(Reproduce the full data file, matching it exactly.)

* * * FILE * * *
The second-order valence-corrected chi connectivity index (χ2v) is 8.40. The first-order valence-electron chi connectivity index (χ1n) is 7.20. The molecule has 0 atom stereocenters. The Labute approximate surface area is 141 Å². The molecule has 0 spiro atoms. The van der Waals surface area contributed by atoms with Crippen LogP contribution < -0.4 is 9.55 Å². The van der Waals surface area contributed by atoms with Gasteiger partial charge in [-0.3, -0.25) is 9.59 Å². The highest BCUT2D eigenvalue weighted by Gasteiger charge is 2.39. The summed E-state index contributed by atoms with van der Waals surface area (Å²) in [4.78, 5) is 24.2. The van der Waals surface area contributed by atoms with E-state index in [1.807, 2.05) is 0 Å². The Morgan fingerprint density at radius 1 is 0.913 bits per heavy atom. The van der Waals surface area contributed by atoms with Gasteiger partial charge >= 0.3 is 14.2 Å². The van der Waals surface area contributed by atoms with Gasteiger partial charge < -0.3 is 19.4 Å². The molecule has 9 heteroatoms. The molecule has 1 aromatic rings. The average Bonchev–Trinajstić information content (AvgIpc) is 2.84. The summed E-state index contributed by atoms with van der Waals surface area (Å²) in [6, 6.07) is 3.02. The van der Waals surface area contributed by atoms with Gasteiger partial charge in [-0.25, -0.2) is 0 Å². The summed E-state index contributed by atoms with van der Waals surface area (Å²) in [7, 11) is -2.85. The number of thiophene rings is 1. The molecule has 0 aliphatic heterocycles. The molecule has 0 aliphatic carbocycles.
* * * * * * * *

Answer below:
The second-order valence-corrected chi connectivity index (χ2v) is 8.40. The first-order valence-electron chi connectivity index (χ1n) is 7.20. The molecule has 0 atom stereocenters. The Labute approximate surface area is 141 Å². The molecule has 0 spiro atoms. The van der Waals surface area contributed by atoms with Crippen LogP contribution < -0.4 is 9.55 Å². The van der Waals surface area contributed by atoms with Gasteiger partial charge in [-0.3, -0.25) is 9.59 Å². The highest BCUT2D eigenvalue weighted by Gasteiger charge is 2.39. The summed E-state index contributed by atoms with van der Waals surface area (Å²) in [4.78, 5) is 24.2. The van der Waals surface area contributed by atoms with E-state index in [1.807, 2.05) is 0 Å². The Morgan fingerprint density at radius 1 is 0.913 bits per heavy atom. The van der Waals surface area contributed by atoms with Gasteiger partial charge >= 0.3 is 14.2 Å². The van der Waals surface area contributed by atoms with Gasteiger partial charge < -0.3 is 19.4 Å². The molecule has 9 heteroatoms. The molecule has 1 aromatic rings. The average Bonchev–Trinajstić information content (AvgIpc) is 2.84. The summed E-state index contributed by atoms with van der Waals surface area (Å²) in [6, 6.07) is 3.02. The van der Waals surface area contributed by atoms with Gasteiger partial charge in [-0.25, -0.2) is 0 Å². The summed E-state index contributed by atoms with van der Waals surface area (Å²) in [7, 11) is -2.85. The number of thiophene rings is 1. The molecule has 0 aliphatic heterocycles. The molecule has 0 aliphatic carbocycles.